Two New CCH Tax Briefings Analyze Tax Developments: Payroll Tax Cut Agreement and Federal Budget Proposal for 2013

Riverwoods, IL - 17 February 2012

After weeks of negotiations on Capitol Hill, today the House and Senate passed the Middle Class Tax Relief and Job Creation Act of 2012 (H.R. 3630) – extending payroll tax cuts through the end of the year. And earlier this month, President Obama proposed his federal budget plan for fiscal year 2013.

CCH, a Wolters Kluwer business, has issued two new tax briefings that thoroughly examine and clarify the details of each.

  • CCH’s Tax Briefing on newly passed legislation that extends payroll tax cuts through 2012 examines the specific provisions lawmakers on both sides of the aisle agreed upon following a lengthy debate. In-depth explanations and analysis are provided on how the estimated $93.2 billion cost of the tax cut extension is being covered without new revenue-raising provisions.
  • Another new CCH Tax Briefing looks at the President’s budget proposal, which includes plans for reducing the federal deficit by $4 trillion, raising revenues by nearly $1.5 trillion by allowing Bush-era tax cuts to expire for higher income taxpayers, as well as closing a host of loopholes and tax preferences. The President’s budget also includes many tax incentives for both individuals and businesses. They range from extending enhanced higher education credits and child care deductions, to rolling out a new manufacturing communities tax credit, new tax incentives for insourcing jobs and a permanent zero-percent capital gain rate on investments in qualified small business stock. The President’s budget also proposes a budget for IRS operations of almost $1 billion, an 8-percent jump over 2012 levels.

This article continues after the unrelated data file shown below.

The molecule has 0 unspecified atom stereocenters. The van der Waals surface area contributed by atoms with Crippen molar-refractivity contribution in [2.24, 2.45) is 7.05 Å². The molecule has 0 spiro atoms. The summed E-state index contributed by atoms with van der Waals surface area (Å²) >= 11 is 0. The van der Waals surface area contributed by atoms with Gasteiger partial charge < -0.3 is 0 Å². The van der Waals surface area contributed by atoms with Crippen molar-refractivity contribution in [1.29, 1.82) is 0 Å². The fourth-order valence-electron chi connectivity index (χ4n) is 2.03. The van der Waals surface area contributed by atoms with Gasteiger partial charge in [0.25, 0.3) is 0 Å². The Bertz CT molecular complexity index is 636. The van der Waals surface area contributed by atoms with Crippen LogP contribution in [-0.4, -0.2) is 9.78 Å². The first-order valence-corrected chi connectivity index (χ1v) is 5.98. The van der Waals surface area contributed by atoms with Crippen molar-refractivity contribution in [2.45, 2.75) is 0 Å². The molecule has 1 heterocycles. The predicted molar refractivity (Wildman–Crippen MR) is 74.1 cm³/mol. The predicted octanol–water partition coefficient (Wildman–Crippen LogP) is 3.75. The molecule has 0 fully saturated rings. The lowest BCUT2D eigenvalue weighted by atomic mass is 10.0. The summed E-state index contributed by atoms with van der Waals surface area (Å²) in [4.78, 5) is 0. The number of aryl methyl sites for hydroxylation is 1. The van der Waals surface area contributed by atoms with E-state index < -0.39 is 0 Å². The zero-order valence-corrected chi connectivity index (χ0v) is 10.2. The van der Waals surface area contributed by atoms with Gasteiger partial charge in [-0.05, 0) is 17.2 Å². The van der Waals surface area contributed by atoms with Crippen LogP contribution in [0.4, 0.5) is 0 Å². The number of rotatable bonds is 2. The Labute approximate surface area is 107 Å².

“The White House estimates that taxpayers will see an average increase of $1,000 in take home pay with the payroll tax cut extension,” said George Jones, JD, CCH Senior Federal Tax Analyst. “Although it’s been a busy month for tax proposals affecting individuals, we’re not seeing much in the area of corporate tax reform yet and the size of the reduction in the corporate tax rate that the President may propose is still unclear; however, Treasury Secretary Geithner has promised to unveil details on the Administration’s vision of corporate tax reform soon, so stay tuned,” said Jones.

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